I read somewhere that they were made in Germany, is that correct?

    I have approached Sunrise(?) but am not holding out much hope judging from the ease of negotiating their site. I do have a PDF of a mach2 manual- the diagram I.D chart is largely up the Khyber
    Mirrors, yes. Flag, a skull & crossbones? I have a spare flashing light in the shed
    Last edited by slow_runner; 05-13-2019 at 04:03 AM.

  8. #8
    Looks like an early Shadow that Jim Martinson designed when he owned Shadow. I think he sold his company to Quickie in mid '80's or a bit later. They're heavy and will be a bit slow but it'll get you in shape. With your level of injury, I suggest you keep an eye out for a Freedom Ryder lean steer, any year. It'll really work your lower core and balance.

    That may be a Sturmei-Archer (sp) front hub. It was an early attempt to accommodate quads into handcycling. Was an expensive add-on at the time. I know Quickie bought out Supor made in Germany but don't think they made Shadow Handcycles. But you being from New Zealand, there may have been an off shore company, like in Germany, making them. Either made in California or Tacoma, Washington.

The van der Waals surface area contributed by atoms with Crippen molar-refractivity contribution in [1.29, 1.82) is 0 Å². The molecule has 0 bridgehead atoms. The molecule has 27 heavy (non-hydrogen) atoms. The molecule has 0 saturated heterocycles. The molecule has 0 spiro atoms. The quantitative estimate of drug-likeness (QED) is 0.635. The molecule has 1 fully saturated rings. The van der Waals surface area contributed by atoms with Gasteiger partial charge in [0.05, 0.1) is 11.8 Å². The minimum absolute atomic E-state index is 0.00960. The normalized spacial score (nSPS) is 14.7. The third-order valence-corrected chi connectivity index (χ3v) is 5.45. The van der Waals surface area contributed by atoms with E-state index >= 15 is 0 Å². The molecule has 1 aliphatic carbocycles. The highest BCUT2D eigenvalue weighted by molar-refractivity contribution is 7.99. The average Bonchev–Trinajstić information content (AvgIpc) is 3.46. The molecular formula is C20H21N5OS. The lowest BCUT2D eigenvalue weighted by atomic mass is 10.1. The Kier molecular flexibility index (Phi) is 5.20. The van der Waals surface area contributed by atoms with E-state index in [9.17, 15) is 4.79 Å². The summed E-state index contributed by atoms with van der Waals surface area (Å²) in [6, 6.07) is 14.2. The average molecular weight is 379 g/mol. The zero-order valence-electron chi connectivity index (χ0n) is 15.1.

9. #9
    Thank you for that information Patrick. Subsequent to reading your post I have been searching out articles about Jim Martinson and Shadow.
    That the unit is badged Shadow by Quickie leads me to assume it is post 1992 when Sunrise purchased his company.
    This order form for the Quickie Mach 2 Handcycle states "Quickie handbikes are made in Germany, built per order and take up to 8-weeks for delivery."
    https://www.phc-online.com/Quickie_H...kie-mach-2.htm
    Whether this hand cycle I have bought is a mach1 or 2, how can that be determined, they all look much the same?
    And I like the idea that something has design longevity within its limits. It can say a lot about the thought and engineering.